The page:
Find the name of the undefined variable (if any) that caused the operator to issue a "Use of uninitialized value" warning. If match is true, only return a name if its value matches "uninit_sv". So roughly speaking, if a unary operator (such as "OP_COS") generates a warning, then following the direct child of the op may yield an "OP_PADSV" or "OP_GV" that gives the name of the undefined variable. On the other hand, with "OP_ADD" there are two branches to follow, so we only print the variable name if we get an exact match. "desc_p" points to a string pointer holding the description of the op. This may be updated if needed.

The name is returned as a mortal SV.

Assumes that "PL_op" is the OP that originally triggered the error, and that "PL_comppad"/"PL_curpad" points to the currently executing pad.

        SV*     find_uninit_var(const OP *const obase,
                                const SV *const uninit_sv,
                                bool match, const char **desc_p)
    
Returns a bool as to whether or not the sequence of bytes from "s" up to but not including "send" form a "script run". "utf8_target" is TRUE iff the sequence starting at "s" is to be treated as UTF-8. To be precise, except for two degenerate cases given below, this function returns TRUE iff all code points in it come from any combination of three "scripts" given by the Unicode "Script Extensions" property: Common, Inherited, and possibly one other. Additionally all decimal digits must come from the same consecutive sequence of 10.

For example, if all the characters in the sequence are Greek, or Common, or Inherited, this function will return TRUE, provided any decimal digits in it are from the same block of digits in Common. (These are the ASCII digits "0".."9" and additionally a block for full width forms of these, and several others used in mathematical notation.) For scripts (unlike Greek) that have their own digits defined this will accept either digits from that set or from one of the Common digit sets, but not a combination of the two. Some scripts, such as Arabic, have more than one set of digits. All digits must come from the same set for this function to return TRUE.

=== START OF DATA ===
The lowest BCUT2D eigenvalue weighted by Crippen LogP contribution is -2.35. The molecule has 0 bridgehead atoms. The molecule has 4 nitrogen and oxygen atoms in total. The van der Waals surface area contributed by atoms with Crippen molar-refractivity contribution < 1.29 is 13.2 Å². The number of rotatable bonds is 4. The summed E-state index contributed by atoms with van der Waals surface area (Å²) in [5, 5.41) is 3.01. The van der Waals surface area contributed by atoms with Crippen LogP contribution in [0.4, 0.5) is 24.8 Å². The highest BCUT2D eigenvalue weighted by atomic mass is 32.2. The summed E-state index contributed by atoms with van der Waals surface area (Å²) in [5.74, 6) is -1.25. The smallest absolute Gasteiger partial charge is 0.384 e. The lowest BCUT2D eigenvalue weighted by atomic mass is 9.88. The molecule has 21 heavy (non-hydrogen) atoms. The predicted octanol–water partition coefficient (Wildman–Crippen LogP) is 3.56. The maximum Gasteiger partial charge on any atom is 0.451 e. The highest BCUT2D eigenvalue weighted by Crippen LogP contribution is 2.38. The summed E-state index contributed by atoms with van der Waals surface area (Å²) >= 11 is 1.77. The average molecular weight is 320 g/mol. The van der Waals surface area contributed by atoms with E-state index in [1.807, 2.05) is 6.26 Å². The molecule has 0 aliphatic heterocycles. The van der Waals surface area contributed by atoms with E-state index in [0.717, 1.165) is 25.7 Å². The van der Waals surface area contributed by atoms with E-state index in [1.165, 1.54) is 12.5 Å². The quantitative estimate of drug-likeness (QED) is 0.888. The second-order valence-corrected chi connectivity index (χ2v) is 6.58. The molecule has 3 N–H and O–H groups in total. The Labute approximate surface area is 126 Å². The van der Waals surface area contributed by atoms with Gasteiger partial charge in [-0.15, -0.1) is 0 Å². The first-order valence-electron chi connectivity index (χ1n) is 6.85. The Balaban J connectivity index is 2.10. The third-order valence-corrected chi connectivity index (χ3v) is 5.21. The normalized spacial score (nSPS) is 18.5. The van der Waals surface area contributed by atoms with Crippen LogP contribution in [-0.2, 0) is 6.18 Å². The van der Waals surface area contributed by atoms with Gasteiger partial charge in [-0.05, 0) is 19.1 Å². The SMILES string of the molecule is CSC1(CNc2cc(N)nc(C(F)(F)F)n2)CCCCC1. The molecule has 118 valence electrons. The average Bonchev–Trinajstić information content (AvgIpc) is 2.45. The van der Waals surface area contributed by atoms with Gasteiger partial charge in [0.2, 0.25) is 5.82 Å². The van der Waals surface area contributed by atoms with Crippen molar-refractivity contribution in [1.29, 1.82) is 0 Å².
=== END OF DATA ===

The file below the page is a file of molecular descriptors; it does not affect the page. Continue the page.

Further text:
*ret_script, if "ret_script" is not NULL, will on return of TRUE contain the script found, using the "SCX_enum" typedef. Its value will be "SCX_INVALID" if the function returns FALSE.

If the sequence is empty, TRUE is returned, but *ret_script (if asked for) will be "SCX_INVALID".

If the sequence contains a single code point which is unassigned to a character in the version of Unicode being used, the function will return TRUE, and the script will be "SCX_Unknown". Any other combination of unassigned code points in the input sequence will result in the function treating the input as not being a script run.

The returned script will be "SCX_Inherited" iff all the code points in it are from the Inherited script.

Otherwise, the returned script will be "SCX_Common" iff all the code points in it are from the Inherited or Common scripts.

        bool    isSCRIPT_RUN(const U8 *s, const U8 *send,
                             const bool utf8_target)
    
Returns TRUE if "is_utf8_invariant_string" in perlapi returns FALSE for the first "len" bytes of the string "s", but they are, nonetheless, legal Perl-extended UTF-8; otherwise returns FALSE.

A TRUE return means that at least one code point represented by the sequence either is a wide character not representable as a single byte, or the representation differs depending on whether the sequence is encoded in UTF-8 or not.

See also ""is_utf8_invariant_string" in perlapi", ""is_utf8_string" in perlapi"

        bool    is_utf8_non_invariant_string(const U8* const s,
                                             STRLEN len)
    
Print appropriate "Use of uninitialized variable" warning.

        void    report_uninit(const SV *uninit_sv)
    
DEPRECATED! It is planned to remove this function from a future release of Perl. Do not use it for new code; remove it from existing code.